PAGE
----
The Guardian reports that Philip Pullman felt “glee” on hearing that his novel Northern Lights, marketed as The Golden Compass in North America, is near the top of the “most challenged” list issued by the American Library Association, behind three other books. Apparently 420 written complaints about the book’s content have been received by the Association.
He is quoted as saying: “”Firstly, I had obviously annoyed a lot of censorious people, and secondly, any ban would provoke interested readers to move from the library, where they couldn’t get hold of my novel, to the bookshops, where they could…Religion grants its adherents malign, intoxicating and morally corrosive sensations. Destroying intellectual freedom is always evil, but only religion makes doing evil feel quite so good,”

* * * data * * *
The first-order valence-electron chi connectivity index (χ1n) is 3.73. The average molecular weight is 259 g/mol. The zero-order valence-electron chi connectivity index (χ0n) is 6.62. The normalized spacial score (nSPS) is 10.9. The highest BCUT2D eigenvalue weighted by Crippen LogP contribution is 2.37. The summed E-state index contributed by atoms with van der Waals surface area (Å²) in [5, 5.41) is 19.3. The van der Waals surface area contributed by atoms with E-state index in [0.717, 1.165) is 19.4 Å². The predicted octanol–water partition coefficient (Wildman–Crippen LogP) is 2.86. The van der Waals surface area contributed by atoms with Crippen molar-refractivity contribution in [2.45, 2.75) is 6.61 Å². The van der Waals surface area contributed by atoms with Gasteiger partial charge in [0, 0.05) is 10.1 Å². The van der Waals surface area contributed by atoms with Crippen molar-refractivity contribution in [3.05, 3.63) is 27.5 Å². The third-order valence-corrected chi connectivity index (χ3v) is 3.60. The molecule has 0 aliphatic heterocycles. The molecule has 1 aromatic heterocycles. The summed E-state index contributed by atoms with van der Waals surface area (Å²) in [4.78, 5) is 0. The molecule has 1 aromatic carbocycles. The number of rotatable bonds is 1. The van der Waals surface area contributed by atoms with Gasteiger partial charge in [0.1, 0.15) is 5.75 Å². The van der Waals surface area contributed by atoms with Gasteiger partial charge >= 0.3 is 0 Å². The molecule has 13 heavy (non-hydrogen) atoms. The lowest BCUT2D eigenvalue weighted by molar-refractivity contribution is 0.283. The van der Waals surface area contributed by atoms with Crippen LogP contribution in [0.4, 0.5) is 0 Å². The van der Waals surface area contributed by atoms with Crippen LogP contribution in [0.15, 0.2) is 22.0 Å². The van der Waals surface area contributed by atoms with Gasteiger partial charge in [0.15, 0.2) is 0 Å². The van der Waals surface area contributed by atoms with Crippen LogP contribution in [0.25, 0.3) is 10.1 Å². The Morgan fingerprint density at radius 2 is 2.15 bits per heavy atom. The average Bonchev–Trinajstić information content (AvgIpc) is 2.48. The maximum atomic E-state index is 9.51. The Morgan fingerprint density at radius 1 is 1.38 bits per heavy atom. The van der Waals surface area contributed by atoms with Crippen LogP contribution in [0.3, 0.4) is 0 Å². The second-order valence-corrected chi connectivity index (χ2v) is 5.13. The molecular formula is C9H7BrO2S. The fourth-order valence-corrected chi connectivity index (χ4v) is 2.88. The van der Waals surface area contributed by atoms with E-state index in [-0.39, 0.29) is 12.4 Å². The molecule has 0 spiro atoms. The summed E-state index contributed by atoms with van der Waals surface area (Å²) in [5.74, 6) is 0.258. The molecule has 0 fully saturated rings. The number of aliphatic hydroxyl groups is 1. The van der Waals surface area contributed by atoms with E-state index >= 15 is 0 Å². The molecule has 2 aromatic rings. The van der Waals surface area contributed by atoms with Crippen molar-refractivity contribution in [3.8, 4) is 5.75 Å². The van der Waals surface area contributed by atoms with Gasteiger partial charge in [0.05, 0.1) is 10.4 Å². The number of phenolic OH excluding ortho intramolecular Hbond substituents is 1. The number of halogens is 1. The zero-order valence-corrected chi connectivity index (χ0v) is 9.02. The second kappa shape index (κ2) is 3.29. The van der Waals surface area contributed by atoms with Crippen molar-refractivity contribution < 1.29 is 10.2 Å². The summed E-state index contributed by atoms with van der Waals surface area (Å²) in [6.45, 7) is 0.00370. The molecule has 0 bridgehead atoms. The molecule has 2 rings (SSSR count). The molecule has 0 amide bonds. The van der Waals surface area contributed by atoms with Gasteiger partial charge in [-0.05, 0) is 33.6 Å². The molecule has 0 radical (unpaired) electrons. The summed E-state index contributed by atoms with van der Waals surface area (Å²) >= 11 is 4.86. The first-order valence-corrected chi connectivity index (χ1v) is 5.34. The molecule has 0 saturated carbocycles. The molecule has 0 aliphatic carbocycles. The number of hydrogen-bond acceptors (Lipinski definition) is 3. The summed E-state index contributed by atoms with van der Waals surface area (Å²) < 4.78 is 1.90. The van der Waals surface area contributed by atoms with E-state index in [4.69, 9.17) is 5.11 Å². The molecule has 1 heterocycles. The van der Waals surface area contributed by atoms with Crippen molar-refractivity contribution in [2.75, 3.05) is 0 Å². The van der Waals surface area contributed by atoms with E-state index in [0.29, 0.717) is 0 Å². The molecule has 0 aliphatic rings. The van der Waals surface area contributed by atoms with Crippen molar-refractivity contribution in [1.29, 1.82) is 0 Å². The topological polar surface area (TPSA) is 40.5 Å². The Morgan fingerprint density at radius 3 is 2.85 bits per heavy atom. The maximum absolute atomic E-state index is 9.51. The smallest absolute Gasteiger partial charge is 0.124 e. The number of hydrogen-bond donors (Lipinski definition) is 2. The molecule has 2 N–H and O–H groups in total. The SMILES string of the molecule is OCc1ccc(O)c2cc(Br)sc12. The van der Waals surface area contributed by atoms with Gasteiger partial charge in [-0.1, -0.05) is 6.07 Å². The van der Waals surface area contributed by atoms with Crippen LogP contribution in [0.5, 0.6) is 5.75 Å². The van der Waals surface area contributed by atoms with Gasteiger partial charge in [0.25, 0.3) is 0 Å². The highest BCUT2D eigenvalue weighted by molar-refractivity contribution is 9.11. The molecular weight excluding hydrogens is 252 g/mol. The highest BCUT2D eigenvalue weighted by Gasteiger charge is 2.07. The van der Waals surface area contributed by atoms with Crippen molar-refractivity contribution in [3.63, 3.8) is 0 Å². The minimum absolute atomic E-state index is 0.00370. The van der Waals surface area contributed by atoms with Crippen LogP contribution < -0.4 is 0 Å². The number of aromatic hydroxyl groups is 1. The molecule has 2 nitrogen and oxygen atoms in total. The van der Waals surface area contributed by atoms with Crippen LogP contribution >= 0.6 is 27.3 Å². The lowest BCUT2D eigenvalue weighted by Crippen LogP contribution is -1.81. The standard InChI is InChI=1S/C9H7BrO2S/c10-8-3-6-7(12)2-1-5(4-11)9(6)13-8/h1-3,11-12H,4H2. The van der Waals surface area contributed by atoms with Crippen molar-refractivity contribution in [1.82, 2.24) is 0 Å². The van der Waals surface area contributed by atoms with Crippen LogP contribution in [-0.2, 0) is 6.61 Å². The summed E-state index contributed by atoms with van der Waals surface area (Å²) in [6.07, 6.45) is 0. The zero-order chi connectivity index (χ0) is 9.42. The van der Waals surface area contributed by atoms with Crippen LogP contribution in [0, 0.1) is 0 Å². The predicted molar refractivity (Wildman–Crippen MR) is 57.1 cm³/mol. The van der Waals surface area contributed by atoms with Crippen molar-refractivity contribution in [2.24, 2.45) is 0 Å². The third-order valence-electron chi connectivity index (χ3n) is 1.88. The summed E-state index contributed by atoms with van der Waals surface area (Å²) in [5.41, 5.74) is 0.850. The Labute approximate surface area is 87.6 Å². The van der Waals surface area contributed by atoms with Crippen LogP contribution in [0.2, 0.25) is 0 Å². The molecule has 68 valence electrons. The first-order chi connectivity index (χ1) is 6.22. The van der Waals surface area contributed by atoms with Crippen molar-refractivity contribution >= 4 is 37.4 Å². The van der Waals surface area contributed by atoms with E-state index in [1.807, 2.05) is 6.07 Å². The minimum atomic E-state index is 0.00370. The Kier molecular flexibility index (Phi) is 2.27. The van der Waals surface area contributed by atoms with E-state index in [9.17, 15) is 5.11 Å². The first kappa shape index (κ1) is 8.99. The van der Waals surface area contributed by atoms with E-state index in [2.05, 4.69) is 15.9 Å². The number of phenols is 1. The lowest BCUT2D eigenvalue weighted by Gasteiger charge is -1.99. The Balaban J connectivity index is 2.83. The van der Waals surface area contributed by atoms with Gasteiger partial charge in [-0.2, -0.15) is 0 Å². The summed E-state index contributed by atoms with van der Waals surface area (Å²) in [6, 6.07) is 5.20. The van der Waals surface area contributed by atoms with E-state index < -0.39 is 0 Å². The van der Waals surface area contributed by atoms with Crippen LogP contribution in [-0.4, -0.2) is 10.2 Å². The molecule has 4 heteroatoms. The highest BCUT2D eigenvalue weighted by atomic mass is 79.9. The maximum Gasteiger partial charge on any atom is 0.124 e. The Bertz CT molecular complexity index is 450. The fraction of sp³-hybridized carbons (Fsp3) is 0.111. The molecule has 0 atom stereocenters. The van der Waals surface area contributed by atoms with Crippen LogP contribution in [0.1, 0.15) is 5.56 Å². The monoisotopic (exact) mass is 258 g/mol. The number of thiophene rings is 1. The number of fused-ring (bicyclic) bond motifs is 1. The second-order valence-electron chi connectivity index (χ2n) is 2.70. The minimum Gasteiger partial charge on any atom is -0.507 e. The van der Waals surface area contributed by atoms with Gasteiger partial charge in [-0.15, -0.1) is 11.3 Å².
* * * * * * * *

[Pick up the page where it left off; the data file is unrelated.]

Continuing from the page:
He credits religious objections to the film, The Golden Compass with increasing sales of his first novel.
Meanwhile the film continues to defy expectations. Despite a disappointing domestic performance, The Golden Compass has a worldwide gross of $372 million on production costs of $180 million. The 2004 hit, Lemony Snicket’s A Series of Unfortunate Events made £209 million on production costs of $140 million. Both films were rated PG in the home market.